6. ^ Tom Matte and Charley Trippi have 4,646 and 3,506 rushing yards, respectively, enough for placement within the top 10. However, they are not included in this listing as Matte was primarily used as a running back, having only attempted 42 passes in his career,[64] while Trippi played in the pre-modern era of the NFL, in which players were more commonly versatile in terms of position. Trippi was also primarily used as a halfback rather than a quarterback, logging more rushing than passing attempts,[65] and earning All-Pro honors as a running back.
  7. ^ Kemp's CFL statistics are not included in his official NFL stats
  8. ^ Culpepper's UFL statistics are not included into his NFL stats
  9. ^ Although Pro Football Reference lists Tom Matte with 45 touchdowns, Matte is not included in this listing as he was used primarily as a running fback, only attempting 42 passes in his career.[64]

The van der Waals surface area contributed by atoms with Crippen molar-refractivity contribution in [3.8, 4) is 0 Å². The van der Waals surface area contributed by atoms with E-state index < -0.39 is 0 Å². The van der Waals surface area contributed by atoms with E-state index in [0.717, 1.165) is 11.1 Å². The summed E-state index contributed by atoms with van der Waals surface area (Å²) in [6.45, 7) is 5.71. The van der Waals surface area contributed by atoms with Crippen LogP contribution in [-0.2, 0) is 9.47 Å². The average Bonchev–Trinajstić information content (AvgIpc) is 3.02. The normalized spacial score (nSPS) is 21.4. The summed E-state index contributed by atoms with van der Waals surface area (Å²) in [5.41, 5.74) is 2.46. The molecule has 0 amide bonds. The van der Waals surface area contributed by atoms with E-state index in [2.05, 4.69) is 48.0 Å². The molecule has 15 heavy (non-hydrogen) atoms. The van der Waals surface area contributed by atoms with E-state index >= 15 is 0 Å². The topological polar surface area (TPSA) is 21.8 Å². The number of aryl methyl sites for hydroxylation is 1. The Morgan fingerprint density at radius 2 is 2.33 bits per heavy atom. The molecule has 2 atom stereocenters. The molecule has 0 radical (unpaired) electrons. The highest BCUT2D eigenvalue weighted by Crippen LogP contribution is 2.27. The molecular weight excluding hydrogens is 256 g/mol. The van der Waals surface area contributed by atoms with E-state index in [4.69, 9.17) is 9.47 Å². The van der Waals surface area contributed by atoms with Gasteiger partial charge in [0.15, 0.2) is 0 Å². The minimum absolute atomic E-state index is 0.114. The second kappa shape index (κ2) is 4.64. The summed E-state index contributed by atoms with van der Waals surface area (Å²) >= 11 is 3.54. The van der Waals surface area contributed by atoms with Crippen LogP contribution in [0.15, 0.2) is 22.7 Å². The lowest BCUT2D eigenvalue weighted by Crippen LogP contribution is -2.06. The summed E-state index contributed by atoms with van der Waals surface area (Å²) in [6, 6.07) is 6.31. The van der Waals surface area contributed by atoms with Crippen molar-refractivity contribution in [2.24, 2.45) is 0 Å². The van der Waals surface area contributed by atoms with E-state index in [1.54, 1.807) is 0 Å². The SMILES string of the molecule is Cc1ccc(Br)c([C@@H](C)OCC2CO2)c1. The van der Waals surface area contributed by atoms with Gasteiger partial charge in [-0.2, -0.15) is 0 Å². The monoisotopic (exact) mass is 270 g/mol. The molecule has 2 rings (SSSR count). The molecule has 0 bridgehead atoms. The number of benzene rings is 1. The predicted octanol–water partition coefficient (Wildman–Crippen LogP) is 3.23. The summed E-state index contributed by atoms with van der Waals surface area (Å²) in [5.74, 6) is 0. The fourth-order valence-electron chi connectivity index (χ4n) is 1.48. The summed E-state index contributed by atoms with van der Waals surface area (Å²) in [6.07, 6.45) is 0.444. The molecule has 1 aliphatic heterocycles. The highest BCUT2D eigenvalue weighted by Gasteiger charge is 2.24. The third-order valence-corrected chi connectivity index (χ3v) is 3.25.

10. ^ Otto Graham and Y. A. Tittle recorded 44 and 39 rushing touchdowns, respectively, enough for a top 10 placement. However, they recorded several of their touchdowns during their time in the All-America Football Conference (AAFC), whose stats are not officially recognized by the NFL, despite the 1950 NFL-AAFC merger.[69] From the 1950 NFL season onward, both Graham and Tittle recorded 33 rushing touchdowns each.[70][71]
  11. ^ Flutie's USFL stats are not accounted into his official CFL stats
  12. ^ Flutie's NFL stats are not accounted into his official CFL stats

References